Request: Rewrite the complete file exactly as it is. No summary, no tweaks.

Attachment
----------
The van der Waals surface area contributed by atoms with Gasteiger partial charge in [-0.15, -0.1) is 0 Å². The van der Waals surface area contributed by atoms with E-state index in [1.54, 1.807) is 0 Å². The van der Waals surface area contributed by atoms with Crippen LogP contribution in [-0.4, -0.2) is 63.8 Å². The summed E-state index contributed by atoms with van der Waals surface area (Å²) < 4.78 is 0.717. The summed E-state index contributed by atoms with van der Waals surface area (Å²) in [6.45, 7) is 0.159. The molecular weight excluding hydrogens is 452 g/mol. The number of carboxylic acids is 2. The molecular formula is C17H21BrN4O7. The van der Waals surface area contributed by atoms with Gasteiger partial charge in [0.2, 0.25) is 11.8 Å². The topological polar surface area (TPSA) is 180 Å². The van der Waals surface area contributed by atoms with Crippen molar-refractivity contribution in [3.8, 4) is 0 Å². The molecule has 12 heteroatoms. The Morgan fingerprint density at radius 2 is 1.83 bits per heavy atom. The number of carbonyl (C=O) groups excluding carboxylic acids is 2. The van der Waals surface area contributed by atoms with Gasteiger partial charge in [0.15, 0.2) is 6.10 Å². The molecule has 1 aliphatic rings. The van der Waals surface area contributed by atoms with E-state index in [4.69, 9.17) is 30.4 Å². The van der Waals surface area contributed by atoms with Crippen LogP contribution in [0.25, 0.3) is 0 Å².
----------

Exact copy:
The van der Waals surface area contributed by atoms with Gasteiger partial charge in [-0.15, -0.1) is 0 Å². The van der Waals surface area contributed by atoms with E-state index in [1.54, 1.807) is 0 Å². The van der Waals surface area contributed by atoms with Crippen LogP contribution in [-0.4, -0.2) is 63.8 Å². The summed E-state index contributed by atoms with van der Waals surface area (Å²) < 4.78 is 0.717. The summed E-state index contributed by atoms with van der Waals surface area (Å²) in [6.45, 7) is 0.159. The molecular weight excluding hydrogens is 452 g/mol. The number of carboxylic acids is 2. The molecular formula is C17H21BrN4O7. The van der Waals surface area contributed by atoms with Gasteiger partial charge in [0.2, 0.25) is 11.8 Å². The topological polar surface area (TPSA) is 180 Å². The van der Waals surface area contributed by atoms with Crippen molar-refractivity contribution in [3.8, 4) is 0 Å². The molecule has 12 heteroatoms. The Morgan fingerprint density at radius 2 is 1.83 bits per heavy atom. The number of carbonyl (C=O) groups excluding carboxylic acids is 2. The van der Waals surface area contributed by atoms with Gasteiger partial charge in [0.15, 0.2) is 6.10 Å². The molecule has 1 aliphatic rings. The van der Waals surface area contributed by atoms with E-state index in [4.69, 9.17) is 30.4 Å². The van der Waals surface area contributed by atoms with Crippen LogP contribution in [0.25, 0.3) is 0 Å².